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Breakthrough in nanostructure technology for real-time color display

Breakthrough in nanostructure technology for real-time color display
Photonic Janus colloids with nanostructured cone l. Credit: ACS Nano (2024). DOI: 10.1021/acsnano.4c00230

A technology that enables the real-time display of colors and shapes through changes in nanostructures has been developed by Professor Kang Hee Ku and her team in the School of Energy and Chemical Engineering at UNIST. The technology has the potential to revolutionize various fields, including smart polymer particles.

Utilizing , the research team has achieved the self-assembly of photonic crystal structures on a large scale, mimicking natural phenomena observed in butterfly wings and bird feathers. By reflecting the shape and direction of nanostructures, this technology allows for the visualization of vibrant colors and intricate patterns in real time. The paper is published in the journal ACS Nano.

Block copolymers, composed of two or more different monomers covalently bonded in a block shape, were strategically employed to induce phase separation using a non-mixing liquid droplet. Professor Ku emphasized the significance of this achievement, stating, "We have successfully generated hundreds of flawless photonic crystal structures through the autonomous organization of block copolymers, eliminating the need for external manipulation."

Setting itself apart from conventional methods, this cutting-edge technology leverages internal nanostructures to create colors that are vivid, long-lasting, and sustainable. Furthermore, its enhanced applicability in display technology is evident through its capability to pattern large areas efficiently.

Breakthrough in nanostructure technology for real-time color display
(a) Reflective optical micrographs, (b) photographs of particle suspensions, and (c) corresponding reflectance spectra of Janus colloids prepared with different molecular weights of PS-b-P2VP: PS55k-b-P2VP55k, PS133k-b-P2VP132k, PS250k-b-P2VP200k, and PS240k-b-P2VP296k. (d) SEM and (e) TEM images of PS-b-P2VP cones (fBCP = 0.2 for SEM and 0.6 for TEM) after the removal of silicone oil. (f) A plot of AR values of PS-b-P2VP cones as a function of fBCP depending on the Mn of PS-b-P2VP. (g) Patterned RGB pixel array of a colloidal suspension: PS240k-b-P2VP296k (red), a blend of PS250k-b-P2VP200k and PS132k-b-P2VP133k in a 1:1 weight ratio (green), and PS133k-b-P2VP132k (blue). Credit: ACS Nano (2024). DOI: 10.1021/acsnano.4c00230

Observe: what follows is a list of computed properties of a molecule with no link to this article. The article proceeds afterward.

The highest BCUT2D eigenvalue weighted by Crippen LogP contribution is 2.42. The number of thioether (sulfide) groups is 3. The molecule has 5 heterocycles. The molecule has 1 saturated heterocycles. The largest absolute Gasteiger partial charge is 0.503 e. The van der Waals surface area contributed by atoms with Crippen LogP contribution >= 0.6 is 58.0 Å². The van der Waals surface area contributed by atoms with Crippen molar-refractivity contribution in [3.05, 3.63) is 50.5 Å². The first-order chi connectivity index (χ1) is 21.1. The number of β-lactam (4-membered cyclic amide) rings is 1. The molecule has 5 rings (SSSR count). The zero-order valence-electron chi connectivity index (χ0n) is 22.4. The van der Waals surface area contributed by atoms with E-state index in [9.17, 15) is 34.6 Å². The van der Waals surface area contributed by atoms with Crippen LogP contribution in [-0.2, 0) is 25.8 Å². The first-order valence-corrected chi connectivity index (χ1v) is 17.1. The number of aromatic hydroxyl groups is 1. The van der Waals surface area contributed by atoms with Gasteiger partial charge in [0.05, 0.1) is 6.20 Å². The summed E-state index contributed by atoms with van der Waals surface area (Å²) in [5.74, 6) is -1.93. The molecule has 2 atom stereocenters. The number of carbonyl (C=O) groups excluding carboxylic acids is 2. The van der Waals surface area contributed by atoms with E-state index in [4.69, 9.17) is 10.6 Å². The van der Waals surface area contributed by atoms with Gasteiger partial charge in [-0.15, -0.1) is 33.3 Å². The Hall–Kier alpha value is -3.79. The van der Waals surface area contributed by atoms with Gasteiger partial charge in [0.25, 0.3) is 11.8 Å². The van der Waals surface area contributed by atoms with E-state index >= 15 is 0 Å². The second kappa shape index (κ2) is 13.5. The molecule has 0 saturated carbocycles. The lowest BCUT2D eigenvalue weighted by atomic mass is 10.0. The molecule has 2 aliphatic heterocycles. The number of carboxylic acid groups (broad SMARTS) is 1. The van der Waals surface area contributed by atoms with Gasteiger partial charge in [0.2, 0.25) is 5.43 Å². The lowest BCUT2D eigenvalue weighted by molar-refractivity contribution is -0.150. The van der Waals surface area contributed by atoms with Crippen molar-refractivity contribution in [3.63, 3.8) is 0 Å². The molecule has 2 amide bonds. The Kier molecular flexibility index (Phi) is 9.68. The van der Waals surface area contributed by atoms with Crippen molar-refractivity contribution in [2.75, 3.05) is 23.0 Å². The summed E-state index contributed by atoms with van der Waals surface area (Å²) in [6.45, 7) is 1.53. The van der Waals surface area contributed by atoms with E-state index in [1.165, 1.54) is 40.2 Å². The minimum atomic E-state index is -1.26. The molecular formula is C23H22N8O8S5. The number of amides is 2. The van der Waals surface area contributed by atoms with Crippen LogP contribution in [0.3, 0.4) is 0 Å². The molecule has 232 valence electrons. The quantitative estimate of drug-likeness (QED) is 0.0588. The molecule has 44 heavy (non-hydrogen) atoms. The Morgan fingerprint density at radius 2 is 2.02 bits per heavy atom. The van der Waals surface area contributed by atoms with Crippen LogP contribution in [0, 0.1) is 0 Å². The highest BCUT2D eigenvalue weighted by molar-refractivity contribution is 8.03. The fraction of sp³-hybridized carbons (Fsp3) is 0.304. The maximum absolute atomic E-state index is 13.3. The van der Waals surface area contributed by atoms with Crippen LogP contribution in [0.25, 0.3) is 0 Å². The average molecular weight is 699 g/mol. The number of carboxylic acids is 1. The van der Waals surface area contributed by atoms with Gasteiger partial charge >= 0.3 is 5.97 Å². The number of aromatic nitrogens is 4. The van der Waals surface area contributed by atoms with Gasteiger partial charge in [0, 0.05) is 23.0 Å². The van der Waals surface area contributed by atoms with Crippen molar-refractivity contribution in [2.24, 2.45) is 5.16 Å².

The key innovation lies in the use of a polymer that can dynamically adjust the size of microstructures within particles in response to changes in the external environment. By leveraging the unique properties of polystyrene-polyvinylpyridine (PS-b-P2VP) block copolymers, the structure, shape, and color of the particles can be tailored, reverting to their original state despite environmental variations.

Real-time monitoring of structural changes revealed that the size and color of micro-nanostructures adapt to fluctuations in alcohol concentration or pH value. Notably, the particles produced through this technology exhibit an innovative "Ice Cream Cone" shape structure, combining aspects of solids and liquids to visualize fluid vibrations and dynamically alter and in response to external stimuli.

Professor Ku said, "This study opens doors to the creation of self-assembling optical particles, streamlining the complex process conditions typically associated with colloidal crystal structure and pattern formation. The technology's practical applications in smart paint and polymer particles across various industries are envisioned."

More information: Juyoung Lee et al, Dynamic Photonic Janus Colloids with Axially Stacked Structural Layers, ACS Nano (2024). DOI: 10.1021/acsnano.4c00230

Citation: Breakthrough in nanostructure technology for real-time color display (2024, March 5) retrieved 18 April 2024 from
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